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Procedural Sensory information addresses the sights, sounds, and feel of the operating room. o Instruct the client that the operating room and skin preparation fluid will be cold but that warm blankets are available. o Clients may be given headphones and can choose from a variety of music types to help them relax and to reduce external noxious sounds in the operating room environment. o If the client wears a hearing aid can remain in place during surgery. Psychosocial information involves coping abilities and worries about family and similar concerns. Typical questions the client may have include the following: o What if I die? o Who is going to care for my children? o What if I become an invalid? o Who is going to earn enough money to care for my family? You can provide answers if this information is available or arrange for others, such as a social worker or a member of the clergy, to talk to the client. Procedural information details activities during the preoperative period and postoperative care. It includes information that the client needs to know and wants to know about is going to happen. If you find that the client is unclear about what the operation entails, the physician must be notified. You can elaborate on or clarify information regarding surgery. The clients role in postoperative care is taught before surgery. The nurse provides instructions on: 1) Incentive Spirometry 2) Deep Breathing Exercises 3) Coughing Exercises 4) Turning Exercises 5) Foot And Leg Exercises 6) Ambulating And 7) Pain Control Incentive SpirometryEncouraged to use incentive spirometer about 10 to 12 times per hour.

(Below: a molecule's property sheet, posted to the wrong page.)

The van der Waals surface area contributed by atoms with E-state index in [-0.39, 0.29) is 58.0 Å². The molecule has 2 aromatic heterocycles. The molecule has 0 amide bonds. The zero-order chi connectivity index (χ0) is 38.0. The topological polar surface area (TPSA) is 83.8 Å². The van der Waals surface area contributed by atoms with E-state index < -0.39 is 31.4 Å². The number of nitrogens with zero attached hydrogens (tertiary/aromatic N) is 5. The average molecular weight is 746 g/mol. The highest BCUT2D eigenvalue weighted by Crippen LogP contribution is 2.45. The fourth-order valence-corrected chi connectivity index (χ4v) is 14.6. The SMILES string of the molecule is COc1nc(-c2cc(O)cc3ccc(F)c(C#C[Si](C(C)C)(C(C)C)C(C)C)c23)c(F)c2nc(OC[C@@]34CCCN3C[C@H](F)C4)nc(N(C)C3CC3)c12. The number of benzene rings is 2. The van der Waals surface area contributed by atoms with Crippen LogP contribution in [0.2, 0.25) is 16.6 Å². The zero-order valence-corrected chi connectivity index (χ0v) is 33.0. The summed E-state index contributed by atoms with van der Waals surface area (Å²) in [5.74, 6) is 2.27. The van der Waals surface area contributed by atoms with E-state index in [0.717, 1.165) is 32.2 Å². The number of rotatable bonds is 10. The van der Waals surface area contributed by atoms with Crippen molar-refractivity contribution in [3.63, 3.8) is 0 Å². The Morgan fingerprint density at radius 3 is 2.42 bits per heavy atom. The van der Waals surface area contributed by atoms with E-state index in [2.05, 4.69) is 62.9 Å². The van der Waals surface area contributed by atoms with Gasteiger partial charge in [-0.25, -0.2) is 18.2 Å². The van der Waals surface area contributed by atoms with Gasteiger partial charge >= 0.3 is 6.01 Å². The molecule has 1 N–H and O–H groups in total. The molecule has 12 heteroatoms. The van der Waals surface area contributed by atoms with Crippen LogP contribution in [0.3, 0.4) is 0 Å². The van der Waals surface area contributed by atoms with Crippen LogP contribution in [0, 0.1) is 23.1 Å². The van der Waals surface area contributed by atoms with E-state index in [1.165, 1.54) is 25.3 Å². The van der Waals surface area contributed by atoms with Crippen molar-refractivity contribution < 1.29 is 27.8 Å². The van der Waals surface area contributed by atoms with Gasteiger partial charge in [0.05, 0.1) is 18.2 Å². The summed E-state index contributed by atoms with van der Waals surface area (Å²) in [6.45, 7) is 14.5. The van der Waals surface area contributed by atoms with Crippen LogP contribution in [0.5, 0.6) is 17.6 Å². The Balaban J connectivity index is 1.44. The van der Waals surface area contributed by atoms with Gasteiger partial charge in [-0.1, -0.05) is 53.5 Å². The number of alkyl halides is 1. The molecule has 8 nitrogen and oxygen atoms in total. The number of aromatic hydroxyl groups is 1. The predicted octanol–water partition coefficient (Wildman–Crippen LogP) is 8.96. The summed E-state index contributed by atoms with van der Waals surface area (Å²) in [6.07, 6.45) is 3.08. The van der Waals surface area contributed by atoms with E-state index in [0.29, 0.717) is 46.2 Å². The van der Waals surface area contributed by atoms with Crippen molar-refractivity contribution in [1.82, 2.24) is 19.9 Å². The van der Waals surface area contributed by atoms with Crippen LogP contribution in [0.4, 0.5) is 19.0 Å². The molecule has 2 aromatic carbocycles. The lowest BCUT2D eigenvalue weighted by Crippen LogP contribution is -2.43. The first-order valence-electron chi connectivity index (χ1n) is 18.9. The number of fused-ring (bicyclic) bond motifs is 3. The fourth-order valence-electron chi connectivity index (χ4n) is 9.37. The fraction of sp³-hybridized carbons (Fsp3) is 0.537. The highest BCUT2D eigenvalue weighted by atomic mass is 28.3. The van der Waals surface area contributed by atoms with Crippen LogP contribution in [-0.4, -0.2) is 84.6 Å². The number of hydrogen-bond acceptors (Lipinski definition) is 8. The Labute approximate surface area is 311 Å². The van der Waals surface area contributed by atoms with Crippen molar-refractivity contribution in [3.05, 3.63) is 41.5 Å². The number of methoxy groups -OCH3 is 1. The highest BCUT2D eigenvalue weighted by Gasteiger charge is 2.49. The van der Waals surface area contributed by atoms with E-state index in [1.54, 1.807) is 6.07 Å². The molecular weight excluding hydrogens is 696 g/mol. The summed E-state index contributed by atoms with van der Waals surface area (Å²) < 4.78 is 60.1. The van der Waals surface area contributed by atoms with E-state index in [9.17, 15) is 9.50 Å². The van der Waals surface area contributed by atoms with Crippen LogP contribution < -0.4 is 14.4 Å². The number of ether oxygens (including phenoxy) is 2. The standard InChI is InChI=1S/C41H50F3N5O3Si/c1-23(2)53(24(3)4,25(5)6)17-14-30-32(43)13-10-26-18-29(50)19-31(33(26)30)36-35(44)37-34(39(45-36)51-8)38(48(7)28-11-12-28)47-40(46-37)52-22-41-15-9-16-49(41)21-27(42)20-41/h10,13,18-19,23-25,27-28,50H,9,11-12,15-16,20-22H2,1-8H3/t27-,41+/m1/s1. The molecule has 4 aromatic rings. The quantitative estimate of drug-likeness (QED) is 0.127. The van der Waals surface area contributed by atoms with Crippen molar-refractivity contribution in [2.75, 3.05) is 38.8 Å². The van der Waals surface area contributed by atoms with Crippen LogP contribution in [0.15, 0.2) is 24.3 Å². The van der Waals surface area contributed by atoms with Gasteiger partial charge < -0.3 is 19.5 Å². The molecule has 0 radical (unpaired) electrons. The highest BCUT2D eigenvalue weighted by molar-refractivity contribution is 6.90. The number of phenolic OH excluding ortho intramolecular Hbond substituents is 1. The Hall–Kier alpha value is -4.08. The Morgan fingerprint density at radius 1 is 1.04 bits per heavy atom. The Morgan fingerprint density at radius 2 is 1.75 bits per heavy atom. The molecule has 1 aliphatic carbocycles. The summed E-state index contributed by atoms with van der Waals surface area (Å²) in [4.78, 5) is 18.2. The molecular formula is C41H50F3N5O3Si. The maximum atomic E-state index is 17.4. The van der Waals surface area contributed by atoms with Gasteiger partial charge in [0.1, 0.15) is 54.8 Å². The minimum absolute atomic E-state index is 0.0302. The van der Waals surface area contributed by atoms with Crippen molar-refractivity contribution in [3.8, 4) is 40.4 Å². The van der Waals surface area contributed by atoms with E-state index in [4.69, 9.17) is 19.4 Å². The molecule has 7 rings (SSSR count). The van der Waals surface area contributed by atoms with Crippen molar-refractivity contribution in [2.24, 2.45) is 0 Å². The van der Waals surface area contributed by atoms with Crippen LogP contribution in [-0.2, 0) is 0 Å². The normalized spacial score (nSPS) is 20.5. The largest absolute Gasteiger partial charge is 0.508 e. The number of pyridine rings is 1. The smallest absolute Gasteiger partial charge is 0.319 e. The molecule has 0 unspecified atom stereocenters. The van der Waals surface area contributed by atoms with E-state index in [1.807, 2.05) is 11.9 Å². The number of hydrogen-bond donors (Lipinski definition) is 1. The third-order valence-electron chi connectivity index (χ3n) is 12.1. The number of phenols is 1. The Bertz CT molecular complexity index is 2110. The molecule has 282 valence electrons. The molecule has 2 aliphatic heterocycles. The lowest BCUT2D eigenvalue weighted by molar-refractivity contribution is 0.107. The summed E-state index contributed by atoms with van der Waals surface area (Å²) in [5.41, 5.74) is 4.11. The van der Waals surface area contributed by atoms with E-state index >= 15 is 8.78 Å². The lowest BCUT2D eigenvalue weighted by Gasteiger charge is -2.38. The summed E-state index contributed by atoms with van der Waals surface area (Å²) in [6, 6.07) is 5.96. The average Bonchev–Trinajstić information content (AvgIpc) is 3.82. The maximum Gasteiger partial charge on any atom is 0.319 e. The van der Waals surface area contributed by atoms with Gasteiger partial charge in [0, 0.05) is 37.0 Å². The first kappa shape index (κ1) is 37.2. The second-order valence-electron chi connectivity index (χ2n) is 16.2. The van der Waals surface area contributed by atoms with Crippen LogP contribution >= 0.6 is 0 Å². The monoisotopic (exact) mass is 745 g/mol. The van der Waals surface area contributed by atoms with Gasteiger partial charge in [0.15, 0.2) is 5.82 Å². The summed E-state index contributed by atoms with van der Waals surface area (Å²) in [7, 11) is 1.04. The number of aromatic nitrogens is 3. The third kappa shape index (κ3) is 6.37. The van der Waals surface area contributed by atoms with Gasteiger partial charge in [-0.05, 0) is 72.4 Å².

Deep inhalations expand alveoli, which prevents atelectasis and other pulmonary complication.
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There is less pain with inspiratory concentration than with expiratory concentration. Diaphragmatic breathing Diaphragmatic breathing refers to a flattening of the dome of the diaphragm as you inhale; your upper abdomen enlarges as air rushes in. During expiration, your abdominal muscles contract. Practice in the same position youd assume in bed after surgery: A semi-Fowlers position, propped in bed with the back and shoulders well supported with pillows.

With your hands in a loosefist position, let them rest lightly on the front of your lower ribs, with your fingertips against your lower chest to feel the movement. Breathe out gently and fully as your ribs sink down and inward toward the center of your chest. Then take a deep breath through your nose and mouth, letting your abdomen rise as your lungs fill with air. Hold this breath for a count of five. Exhale and let out all the air through your nose and mouth. Repeat this exercise 15 times with a short rest after each group of five. Practice this twice a day preoperative

Coughing Lean forward slightly from a sitting position in bed, lacing your fingers together, and putting your hands across the incisional site to act as a splintlike support when coughing andpromotes removal of chest secretions Breathe with the diaphragm as described on the previous page.

With your mouth slightly open, breathe in fully. Hack out sharply for three short breaths.
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Then, keeping your mouth open, take in a quick deep breath and immediately give a strong cough once or twice. This helps clear secretions from your chest. It may cause some discomfort but wont harm your incision. Leg And Foot Exercises Lie in a semi-Fowlers position and perform the following simple exercises to improve circulation. Bend your knee and raise your foothold it a few seconds, then extend your leg and lower it to the bed. Do this five times with one leg, then repeat with the other leg.